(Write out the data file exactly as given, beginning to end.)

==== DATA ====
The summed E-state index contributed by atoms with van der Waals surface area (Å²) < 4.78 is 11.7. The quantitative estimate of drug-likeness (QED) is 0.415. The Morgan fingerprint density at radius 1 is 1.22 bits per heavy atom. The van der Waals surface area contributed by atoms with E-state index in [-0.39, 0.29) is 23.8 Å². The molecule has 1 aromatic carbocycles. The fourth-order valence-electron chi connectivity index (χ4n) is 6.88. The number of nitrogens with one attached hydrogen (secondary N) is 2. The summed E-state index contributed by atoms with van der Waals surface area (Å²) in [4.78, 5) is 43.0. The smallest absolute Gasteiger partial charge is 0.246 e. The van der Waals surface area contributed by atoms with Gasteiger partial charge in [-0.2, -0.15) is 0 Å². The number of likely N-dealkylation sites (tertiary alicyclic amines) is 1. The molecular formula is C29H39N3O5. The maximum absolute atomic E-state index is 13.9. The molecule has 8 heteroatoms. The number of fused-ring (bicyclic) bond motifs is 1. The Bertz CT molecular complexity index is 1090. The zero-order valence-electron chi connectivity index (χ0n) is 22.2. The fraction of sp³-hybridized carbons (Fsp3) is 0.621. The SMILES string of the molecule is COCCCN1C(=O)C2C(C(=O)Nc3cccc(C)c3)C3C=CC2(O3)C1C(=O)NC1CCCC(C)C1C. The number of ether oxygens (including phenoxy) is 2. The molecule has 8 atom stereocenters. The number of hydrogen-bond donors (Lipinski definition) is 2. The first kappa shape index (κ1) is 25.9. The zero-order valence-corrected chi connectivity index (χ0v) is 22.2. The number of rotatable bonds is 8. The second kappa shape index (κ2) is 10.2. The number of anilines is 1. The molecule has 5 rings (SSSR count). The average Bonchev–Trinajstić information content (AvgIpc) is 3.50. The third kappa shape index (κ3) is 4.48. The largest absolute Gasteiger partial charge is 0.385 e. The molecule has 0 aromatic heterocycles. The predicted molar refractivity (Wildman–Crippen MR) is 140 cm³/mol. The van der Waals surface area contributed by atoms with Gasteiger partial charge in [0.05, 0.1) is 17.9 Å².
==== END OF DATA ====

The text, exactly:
The summed E-state index contributed by atoms with van der Waals surface area (Å²) < 4.78 is 11.7. The quantitative estimate of drug-likeness (QED) is 0.415. The Morgan fingerprint density at radius 1 is 1.22 bits per heavy atom. The van der Waals surface area contributed by atoms with E-state index in [-0.39, 0.29) is 23.8 Å². The molecule has 1 aromatic carbocycles. The fourth-order valence-electron chi connectivity index (χ4n) is 6.88. The number of nitrogens with one attached hydrogen (secondary N) is 2. The summed E-state index contributed by atoms with van der Waals surface area (Å²) in [4.78, 5) is 43.0. The smallest absolute Gasteiger partial charge is 0.246 e. The van der Waals surface area contributed by atoms with Gasteiger partial charge in [-0.2, -0.15) is 0 Å². The number of likely N-dealkylation sites (tertiary alicyclic amines) is 1. The molecular formula is C29H39N3O5. The maximum absolute atomic E-state index is 13.9. The molecule has 8 heteroatoms. The number of fused-ring (bicyclic) bond motifs is 1. The Bertz CT molecular complexity index is 1090. The zero-order valence-electron chi connectivity index (χ0n) is 22.2. The fraction of sp³-hybridized carbons (Fsp3) is 0.621. The SMILES string of the molecule is COCCCN1C(=O)C2C(C(=O)Nc3cccc(C)c3)C3C=CC2(O3)C1C(=O)NC1CCCC(C)C1C. The number of ether oxygens (including phenoxy) is 2. The molecule has 8 atom stereocenters. The number of hydrogen-bond donors (Lipinski definition) is 2. The first kappa shape index (κ1) is 25.9. The zero-order valence-corrected chi connectivity index (χ0v) is 22.2. The number of rotatable bonds is 8. The second kappa shape index (κ2) is 10.2. The number of anilines is 1. The molecule has 5 rings (SSSR count). The average Bonchev–Trinajstić information content (AvgIpc) is 3.50. The third kappa shape index (κ3) is 4.48. The largest absolute Gasteiger partial charge is 0.385 e. The molecule has 0 aromatic heterocycles. The predicted molar refractivity (Wildman–Crippen MR) is 140 cm³/mol. The van der Waals surface area contributed by atoms with Gasteiger partial charge in [0.05, 0.1) is 17.9 Å².